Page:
• More Information: Driving in Tokyo can be challenging due to traffic and navigation. Consider this option if you plan to visit areas outside Tokyo or are familiar with driving in Japan.
    • Keep in mind Japan drives on the left, and an International Driving Permit (IDP) is required for foreign drivers.

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Private Transfer

  • Description: For a hassle-free experience, you can book a private transfer. This service offers comfort, ease of mind, and direct travel from the airport to your accommodation.
  • Cost: Prices vary significantly by service provider, but expect to pay from ¥15,000 to ¥30,000 or more for a standard car or van.
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From Haneda Airport to Tokyo City Center

Tokyo Monorail

  • Description: The Tokyo Monorail links Haneda Airport with Hamamatsucho Station, where you can transfer to the JR Yamanote Line to reach other parts of Tokyo.
  • Cost: ¥500 to Hamamatsucho Station.
  • Frequency: Every 3 to 5 minutes during peak times.
  • Travel Time: Approximately 13 minutes to Hamamatsucho.
  • More Information: Tokyo Monorail.

Keikyu Line

  • Description: The Keikyu Line provides access to Shinagawa Station, where passengers can transfer to other JR lines, including the Yamanote Line.
  • Cost: Around ¥410 to Shinagawa.
  • Frequency: Every 10 minutes.
  • Travel Time: About 14 minutes to Shinagawa.
  • More Information: Keikyu Railways

Limousine Bus

  • Description: Similar to Narita, the Limousine Bus service connects Haneda Airport with major hotels and stations in Tokyo.
  • Cost: Approximately ¥930 to Tokyo Station.
  • Frequency: Every 30 to 60 minutes.
  • Travel Time: 30 to 45 minutes, depending on traffic and destination.
  • More Information: Airport Limousine Bus


  • Description: Taxis from Haneda to central Tokyo are more affordable than from Narita but still costly compared to public transportation.
  • Cost: Fares range from ¥5,000 to ¥11,000, depending on destination and traffic.
  • Travel Time: 20 to 40 minutes.
  • More Information: Opt for taxis if you’re looking for convenience, especially late at night when other transport options may be less frequent.

Car Rental and Private Transfer

  • The options and considerations for car rental and private transfer from Haneda are similar to those from Narita, with the main difference being the shorter distance to central Tokyo.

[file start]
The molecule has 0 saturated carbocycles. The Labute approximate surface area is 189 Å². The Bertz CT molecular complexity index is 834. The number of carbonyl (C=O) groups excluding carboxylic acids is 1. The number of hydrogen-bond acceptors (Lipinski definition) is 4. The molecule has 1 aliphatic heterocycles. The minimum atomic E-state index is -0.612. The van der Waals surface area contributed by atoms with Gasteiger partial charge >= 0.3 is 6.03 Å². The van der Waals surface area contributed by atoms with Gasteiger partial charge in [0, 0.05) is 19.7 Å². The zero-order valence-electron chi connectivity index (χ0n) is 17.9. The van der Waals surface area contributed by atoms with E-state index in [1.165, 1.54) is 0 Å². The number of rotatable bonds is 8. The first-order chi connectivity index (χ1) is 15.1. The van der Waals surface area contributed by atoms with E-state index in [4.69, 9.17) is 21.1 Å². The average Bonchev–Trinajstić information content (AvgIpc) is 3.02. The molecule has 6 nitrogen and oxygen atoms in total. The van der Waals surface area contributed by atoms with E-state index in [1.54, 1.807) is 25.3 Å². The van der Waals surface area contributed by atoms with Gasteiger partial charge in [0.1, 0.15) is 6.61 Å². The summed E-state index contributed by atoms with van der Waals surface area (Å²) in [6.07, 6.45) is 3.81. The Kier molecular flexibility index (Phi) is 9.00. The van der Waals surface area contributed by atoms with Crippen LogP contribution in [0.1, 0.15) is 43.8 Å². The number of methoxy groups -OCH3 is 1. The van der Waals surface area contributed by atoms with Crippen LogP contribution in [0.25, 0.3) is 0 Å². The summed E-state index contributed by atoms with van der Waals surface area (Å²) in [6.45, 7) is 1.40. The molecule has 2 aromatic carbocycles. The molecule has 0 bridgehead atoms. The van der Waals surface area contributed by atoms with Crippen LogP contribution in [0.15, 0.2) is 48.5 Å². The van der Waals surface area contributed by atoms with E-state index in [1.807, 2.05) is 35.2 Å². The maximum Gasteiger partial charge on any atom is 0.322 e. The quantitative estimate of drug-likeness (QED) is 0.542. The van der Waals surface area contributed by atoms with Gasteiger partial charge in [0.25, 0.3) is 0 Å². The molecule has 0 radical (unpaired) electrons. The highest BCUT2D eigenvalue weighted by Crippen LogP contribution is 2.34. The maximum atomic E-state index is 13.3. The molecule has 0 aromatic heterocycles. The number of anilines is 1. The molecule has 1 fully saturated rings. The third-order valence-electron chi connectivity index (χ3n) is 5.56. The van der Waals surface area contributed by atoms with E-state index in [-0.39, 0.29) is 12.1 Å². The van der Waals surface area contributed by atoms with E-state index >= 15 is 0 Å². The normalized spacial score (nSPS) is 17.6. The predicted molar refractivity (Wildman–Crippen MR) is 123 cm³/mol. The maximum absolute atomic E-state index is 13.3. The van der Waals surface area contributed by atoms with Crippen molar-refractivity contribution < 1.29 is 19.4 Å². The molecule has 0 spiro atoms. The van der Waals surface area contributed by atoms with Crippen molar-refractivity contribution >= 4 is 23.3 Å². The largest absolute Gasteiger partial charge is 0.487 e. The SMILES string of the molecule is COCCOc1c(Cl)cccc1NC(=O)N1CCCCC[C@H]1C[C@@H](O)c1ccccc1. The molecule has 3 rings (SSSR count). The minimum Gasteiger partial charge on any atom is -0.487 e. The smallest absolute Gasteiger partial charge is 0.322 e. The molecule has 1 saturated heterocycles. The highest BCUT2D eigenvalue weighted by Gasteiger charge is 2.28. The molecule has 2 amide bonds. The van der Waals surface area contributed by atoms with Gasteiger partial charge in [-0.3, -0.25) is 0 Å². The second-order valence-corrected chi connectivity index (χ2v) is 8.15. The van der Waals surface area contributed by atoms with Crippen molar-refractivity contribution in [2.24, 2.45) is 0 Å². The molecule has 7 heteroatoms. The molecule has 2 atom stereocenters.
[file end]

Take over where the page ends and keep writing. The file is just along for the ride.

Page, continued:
Each of these options has its advantages, depending on your priorities such as cost, convenience, travel time, and the experience you’re looking for. Public transport offers an economical and efficient way to reach the city, while taxis, car rentals, and private transfers provide more comfort and flexibility at a higher cost.

How to Travel Between Cities and Regions in Japan

Three passengers on a train reading books and tablets

Traveling between cities in Japan is a remarkably efficient and pleasant experience thanks to the country’s advanced and extensive public transportation network. Here’s a more detailed look at the options available:

Shinkansen (Bullet Trains)

  • Description: The Shinkansen, or bullet trains, are a fast, comfortable, and efficient way to travel between major cities across Japan. The network extends from Hokkaido in the north to Kyushu in the south. Key routes include the Tokaido Shinkansen (Tokyo to Osaka), the Tohoku Shinkansen (Tokyo to Aomori), and the Kyushu Shinkansen (Fukuoka to Kagoshima).
  • Cost: Fares depend on distance and class. For example, Tokyo to Osaka costs around ¥14,450 one-way for a non-reserved seat in ordinary cars.
  • Travel Time: Varies by route; Tokyo to Osaka takes about 2.5 to 3 hours.
  • More Information: JR Central and Japan Rail Pass

Regional and Local Trains

  • Description: For shorter distances or to reach destinations not served by the Shinkansen, Japan’s network of regional and local trains offers a comprehensive coverage. These trains are operated by various companies, including JR lines and private railways.
  • Cost: Varies by distance; significantly cheaper than the Shinkansen for comparable distances. Tickets can be purchased at station ticket machines.
  • Travel Time: Depends on the route and number of transfers.
  • More Information: For planning, HyperDia (http://www.hyperdia.com/) and the Japan Rail Pass website are invaluable resources.

Highway Buses

  • Description: Highway buses are a budget-friendly alternative to trains, serving many cities and towns across Japan. They are especially useful for routes where train service is limited or expensive.
  • Cost: Varies by distance; for example, Tokyo to Kyoto can cost around ¥3,500 to ¥10,000 one-way, depending on the service level.
  • Travel Time: Longer than trains; Tokyo to Kyoto takes about 6 to 8 hours.

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Domestic Flights

  • Description: For long distances or to reach islands like Okinawa, domestic flights can be a time-saving option. Japan has several airlines, including ANA, Japan Airlines, and budget carriers like Peach Aviation and Jetstar Japan.
  • Cost: Varies widely; look out for discount campaigns and early booking deals. Sometimes, air travel can be competitive with Shinkansen prices, especially with low-cost carriers.
  • Travel Time: Short flight times but consider additional time for airport procedures and travel to/from airports.
  • More Information: Check airline websites or aggregate sites like Skyscanner (https://www.skyscanner.com) for routes and prices.


  • Description: For travel between Japan’s islands, ferries are a practical and scenic option. This includes routes like the ferry from the mainland to Hokkaido, Shikoku, and Kyushu, as well as services to smaller islands.
  • Cost: Varies by route and accommodation type (from deck seats to private cabins).
  • Travel Time: Can range from a few hours to overnight, depending on the distance.
  • More Information: Directly check the websites of ferry companies serving your intended route for schedules and fares.

Rental Cars